18th ANNUAL EARLY HEARING DETECTION & INTERVENTION MEETING
March 3-5, 2019 • Chicago, IL

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  |  Findings from Washington State EHDDI Program's Electronic Linkage with Part C Services

Findings from Washington State EHDDI Program's Electronic Linkage with Part C Services

The Joint Committee on Infant Hearing (JCIH) recommends that infants identified as deaf or hard of hearing (D/HH) should be enrolled in early intervention (EI) no later than six months of age. When EI is provided to infants who are D/HH, the likelihood that these children will enter Kindergarten with communication skills on par with their hearing peers increases. In 2014, the Washington State Department of Health Early Hearing Detection, Diagnosis, and Intervention (EHDDI) program created an electronic linkage between the EHDDI Information System (IS) and the Department of Early Learning Early Support for Infants and Toddlers (ESIT) Program Data Management System (DMS) Database. The ESIT program administers Washington State’s Individuals with Disabilities Education Act (IDEA) Part C EI system. Through this electronic linkage, we initially found that just 53% of infants identified as D/HH were enrolled in EI services. Over the past three years, we created program improvements to increase the number of infants linked to EI services in EHDDI-IS and to better understand the EI enrollment status for infants who are D/HH. This presentation will describe our electronic linkage with the ESIT program, the system improvements made, the EI enrollment status of infants who are D/HH in Washington State, and our lessons learned from this work.

  • Explain the WA EHDDI program’s electronic linkage with ESIT.
  • Identify aspects of the electronic linkage that needed improvement.
  • Identify lessons learned by the WA EHDDI program.

Presentation:
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Presenters/Authors

Julie Walker (), WA State Dept. of Health, Julie.Walker@doh.wa.gov;
Julie Walker, MPH, is a follow-up coordinator for the Washington State Department of Health EHDDI Program. She works to ensure that babies who do not have a passing hearing screen receive appropriate follow-up services. She works with hospital hearing screen coordinators, primary care providers, and audiologists to make sure babies who are identified as deaf or hard of hearing are enrolled in early intervention services in a timely manner. Julie received her Master’s in Public from American Public University, and her Bachelor’s degree in Community Health from Western Washington University.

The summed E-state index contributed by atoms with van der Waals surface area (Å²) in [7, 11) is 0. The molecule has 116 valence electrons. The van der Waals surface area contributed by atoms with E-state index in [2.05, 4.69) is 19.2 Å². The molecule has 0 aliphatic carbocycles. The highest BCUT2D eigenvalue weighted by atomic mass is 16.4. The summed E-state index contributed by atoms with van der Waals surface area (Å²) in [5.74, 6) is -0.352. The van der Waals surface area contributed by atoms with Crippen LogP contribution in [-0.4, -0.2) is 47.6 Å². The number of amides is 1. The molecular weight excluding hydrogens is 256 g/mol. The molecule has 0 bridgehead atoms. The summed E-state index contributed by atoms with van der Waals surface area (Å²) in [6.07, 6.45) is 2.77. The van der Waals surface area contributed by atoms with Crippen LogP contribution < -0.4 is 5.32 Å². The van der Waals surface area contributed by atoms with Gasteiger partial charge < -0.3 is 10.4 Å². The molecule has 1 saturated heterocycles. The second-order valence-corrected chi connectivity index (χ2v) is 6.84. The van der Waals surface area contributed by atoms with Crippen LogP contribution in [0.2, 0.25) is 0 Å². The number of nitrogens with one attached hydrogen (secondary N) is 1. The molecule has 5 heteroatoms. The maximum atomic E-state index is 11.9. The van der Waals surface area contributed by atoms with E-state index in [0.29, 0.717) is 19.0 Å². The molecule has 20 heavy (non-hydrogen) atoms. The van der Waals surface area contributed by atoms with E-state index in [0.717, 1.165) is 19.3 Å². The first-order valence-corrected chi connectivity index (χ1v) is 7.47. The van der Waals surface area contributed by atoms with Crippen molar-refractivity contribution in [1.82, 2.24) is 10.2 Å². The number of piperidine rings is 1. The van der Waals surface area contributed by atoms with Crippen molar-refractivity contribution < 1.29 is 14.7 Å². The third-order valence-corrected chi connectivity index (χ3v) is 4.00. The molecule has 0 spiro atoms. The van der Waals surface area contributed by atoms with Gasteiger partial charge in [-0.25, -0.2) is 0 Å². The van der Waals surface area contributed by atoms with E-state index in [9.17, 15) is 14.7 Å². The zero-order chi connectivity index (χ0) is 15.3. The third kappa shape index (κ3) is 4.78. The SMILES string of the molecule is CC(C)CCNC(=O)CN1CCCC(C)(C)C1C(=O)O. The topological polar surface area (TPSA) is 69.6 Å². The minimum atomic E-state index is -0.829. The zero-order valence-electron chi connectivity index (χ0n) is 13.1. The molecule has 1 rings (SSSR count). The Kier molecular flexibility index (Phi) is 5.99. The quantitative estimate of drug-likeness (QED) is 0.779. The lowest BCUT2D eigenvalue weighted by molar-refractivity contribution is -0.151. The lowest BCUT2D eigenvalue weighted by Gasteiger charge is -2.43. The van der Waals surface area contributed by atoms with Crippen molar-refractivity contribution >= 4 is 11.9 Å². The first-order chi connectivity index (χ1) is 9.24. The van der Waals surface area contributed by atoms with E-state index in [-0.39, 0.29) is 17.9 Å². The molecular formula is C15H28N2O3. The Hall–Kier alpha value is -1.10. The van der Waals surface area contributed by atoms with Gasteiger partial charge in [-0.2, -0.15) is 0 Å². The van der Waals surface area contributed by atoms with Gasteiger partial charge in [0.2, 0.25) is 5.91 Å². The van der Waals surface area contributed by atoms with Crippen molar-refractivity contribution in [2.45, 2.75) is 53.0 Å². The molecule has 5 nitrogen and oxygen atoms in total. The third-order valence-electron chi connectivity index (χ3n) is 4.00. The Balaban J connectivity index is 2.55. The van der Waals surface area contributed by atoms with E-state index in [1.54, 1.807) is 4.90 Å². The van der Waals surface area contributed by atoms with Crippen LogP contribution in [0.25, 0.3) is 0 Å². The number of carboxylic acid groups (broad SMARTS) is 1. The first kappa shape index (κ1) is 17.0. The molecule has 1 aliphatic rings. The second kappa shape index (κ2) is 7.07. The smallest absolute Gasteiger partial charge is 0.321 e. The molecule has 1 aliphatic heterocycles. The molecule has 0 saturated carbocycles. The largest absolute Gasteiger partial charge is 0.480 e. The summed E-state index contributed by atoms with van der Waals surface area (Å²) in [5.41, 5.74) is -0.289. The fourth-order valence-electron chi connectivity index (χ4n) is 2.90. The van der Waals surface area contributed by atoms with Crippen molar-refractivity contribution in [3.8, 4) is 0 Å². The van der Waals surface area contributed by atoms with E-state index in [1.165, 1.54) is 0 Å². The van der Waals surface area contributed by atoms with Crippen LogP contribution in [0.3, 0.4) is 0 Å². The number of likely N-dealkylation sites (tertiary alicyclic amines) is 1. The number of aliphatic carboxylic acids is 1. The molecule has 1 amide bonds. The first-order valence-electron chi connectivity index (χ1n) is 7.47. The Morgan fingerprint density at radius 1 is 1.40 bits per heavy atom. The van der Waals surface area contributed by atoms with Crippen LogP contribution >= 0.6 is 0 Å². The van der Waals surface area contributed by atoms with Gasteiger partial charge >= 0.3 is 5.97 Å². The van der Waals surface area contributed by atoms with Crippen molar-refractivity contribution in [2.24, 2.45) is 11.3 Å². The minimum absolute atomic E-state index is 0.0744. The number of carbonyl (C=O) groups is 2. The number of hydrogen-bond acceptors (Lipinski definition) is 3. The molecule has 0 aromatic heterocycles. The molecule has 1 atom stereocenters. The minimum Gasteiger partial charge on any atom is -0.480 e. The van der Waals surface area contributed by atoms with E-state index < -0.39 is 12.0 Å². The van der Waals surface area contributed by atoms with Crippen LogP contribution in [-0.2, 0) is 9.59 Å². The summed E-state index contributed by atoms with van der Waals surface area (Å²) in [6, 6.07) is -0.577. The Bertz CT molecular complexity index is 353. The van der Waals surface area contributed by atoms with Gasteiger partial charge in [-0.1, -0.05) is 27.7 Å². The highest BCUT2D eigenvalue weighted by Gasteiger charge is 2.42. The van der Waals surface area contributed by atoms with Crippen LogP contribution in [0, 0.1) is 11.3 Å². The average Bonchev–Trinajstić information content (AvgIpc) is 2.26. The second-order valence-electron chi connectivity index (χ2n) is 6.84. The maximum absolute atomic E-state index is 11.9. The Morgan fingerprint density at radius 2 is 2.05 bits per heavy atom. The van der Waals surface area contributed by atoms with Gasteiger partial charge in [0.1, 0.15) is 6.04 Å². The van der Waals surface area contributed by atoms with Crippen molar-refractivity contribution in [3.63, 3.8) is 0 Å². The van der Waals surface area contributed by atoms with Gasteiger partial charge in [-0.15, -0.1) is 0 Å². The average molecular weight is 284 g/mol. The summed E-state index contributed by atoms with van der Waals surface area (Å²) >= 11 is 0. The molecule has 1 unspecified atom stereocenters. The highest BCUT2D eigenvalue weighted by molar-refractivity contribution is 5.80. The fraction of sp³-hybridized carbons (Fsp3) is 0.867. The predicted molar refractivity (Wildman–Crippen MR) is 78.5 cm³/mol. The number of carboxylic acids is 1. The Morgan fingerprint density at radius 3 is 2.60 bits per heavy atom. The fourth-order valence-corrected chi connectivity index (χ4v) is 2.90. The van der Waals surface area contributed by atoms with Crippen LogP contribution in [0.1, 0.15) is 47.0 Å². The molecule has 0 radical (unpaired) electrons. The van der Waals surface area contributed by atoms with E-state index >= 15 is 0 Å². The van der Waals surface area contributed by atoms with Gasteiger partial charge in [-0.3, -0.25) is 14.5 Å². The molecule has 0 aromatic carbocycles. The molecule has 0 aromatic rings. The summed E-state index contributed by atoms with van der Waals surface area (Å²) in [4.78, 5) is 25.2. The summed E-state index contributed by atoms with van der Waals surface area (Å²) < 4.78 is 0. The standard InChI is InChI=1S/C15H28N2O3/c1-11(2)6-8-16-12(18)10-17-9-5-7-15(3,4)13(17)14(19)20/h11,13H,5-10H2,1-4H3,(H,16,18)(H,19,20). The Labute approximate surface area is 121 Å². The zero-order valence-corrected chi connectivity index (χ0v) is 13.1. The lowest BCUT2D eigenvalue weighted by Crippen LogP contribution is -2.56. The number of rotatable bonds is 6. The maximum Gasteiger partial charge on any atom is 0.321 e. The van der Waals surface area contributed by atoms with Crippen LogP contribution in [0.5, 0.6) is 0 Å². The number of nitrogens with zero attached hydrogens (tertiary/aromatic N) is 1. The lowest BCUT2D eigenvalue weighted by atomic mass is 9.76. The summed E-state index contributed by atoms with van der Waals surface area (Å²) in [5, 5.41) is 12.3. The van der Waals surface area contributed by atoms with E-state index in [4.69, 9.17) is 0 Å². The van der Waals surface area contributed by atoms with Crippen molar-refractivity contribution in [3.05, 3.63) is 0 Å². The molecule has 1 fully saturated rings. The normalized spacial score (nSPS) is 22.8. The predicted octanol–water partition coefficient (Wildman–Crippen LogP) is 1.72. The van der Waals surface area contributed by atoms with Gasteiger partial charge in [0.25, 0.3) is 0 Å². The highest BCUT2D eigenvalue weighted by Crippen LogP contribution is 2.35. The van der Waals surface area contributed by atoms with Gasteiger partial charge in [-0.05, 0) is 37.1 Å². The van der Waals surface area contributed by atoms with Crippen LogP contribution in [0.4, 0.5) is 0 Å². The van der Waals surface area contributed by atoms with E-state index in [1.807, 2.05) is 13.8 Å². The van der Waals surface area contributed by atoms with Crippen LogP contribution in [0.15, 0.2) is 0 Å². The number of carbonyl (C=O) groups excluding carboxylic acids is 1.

ASHA DISCLOSURE:

Financial - No relevant financial relationship exist.

Nonfinancial - No relevant nonfinancial relationship exist.


Karin Neidt (), Washington State Dept. Of Health, karin.neidt@doh.wa.gov;
Karin Neidt is the Washington State Early Hearing-loss Detection, Diagnosis, and Intervention (EHDDI) Coordinator, implementing and managing the newborn hearing screen follow-up and tracking/surveillance system. Karin previously worked for two years with the Department of Health Newborn Screening Program, consulting health care providers and families in the appropriate follow-up for infants with abnormal screening results. Karin received her Master in Public Health from the University of Washington in Seattle, WA, and her Bachelor’s degree in Microbiology from Montana State University in Bozeman, MT.

ASHA DISCLOSURE:

Financial - No relevant financial relationship exist.

Nonfinancial - No relevant nonfinancial relationship exist.


Marcie Rider (), WA State Department of Health, marcie.rider@doh.wa.gov;
Marcie Rider, AuD, received her doctorate of audiology from the University of Washington. She is a follow-up coordinator for the Washington State Department of Health EHDDI program. She takes part in ensuring that babies who do not receive a hearing scree or do not pass a hearing screen receive appropriate follow-up series. She assists in coordinating care between hospital screening programs, primary care physicians and audiologists so children with hearing loss do not fall through the cracks but instead are provided with the advantages of early identification and intervention.

ASHA DISCLOSURE:

Financial - Receives Salary for Employment from Washignton State Department of Health.  

Nonfinancial - No relevant nonfinancial relationship exist.


Debra Lochner Doyle (), Washington State Department of Health, Deb.LochnerDoyle@doh.wa.gov;
Ms. Doyle is the State Coordinator for Genetic Services and the manager of the Screening and Genetics Unit for the Washington State Department of Health. She is board certified by both the American Board of Medical Genetics and the American Board of Genetic Counseling. Ms. Doyle received her B.S. in genetics from the University of Washington and her M.S. in human genetics and genetic counseling from Sarah Lawrence College in New York. Before accepting her current position, she held positions at Memorial Sloan-Kettering Cancer Research Center, Jone's Institute for Reproductive Medicine, Children's Hospital of the King's Daughters, and Women and Infant's Hospital Prenatal Diagnosis Center. Ms. Doyle is a past President of the National Society of Genetic Counselors and is a founding member of the Coalition of State Genetics Coordinators.

ASHA DISCLOSURE:

Financial -

Nonfinancial -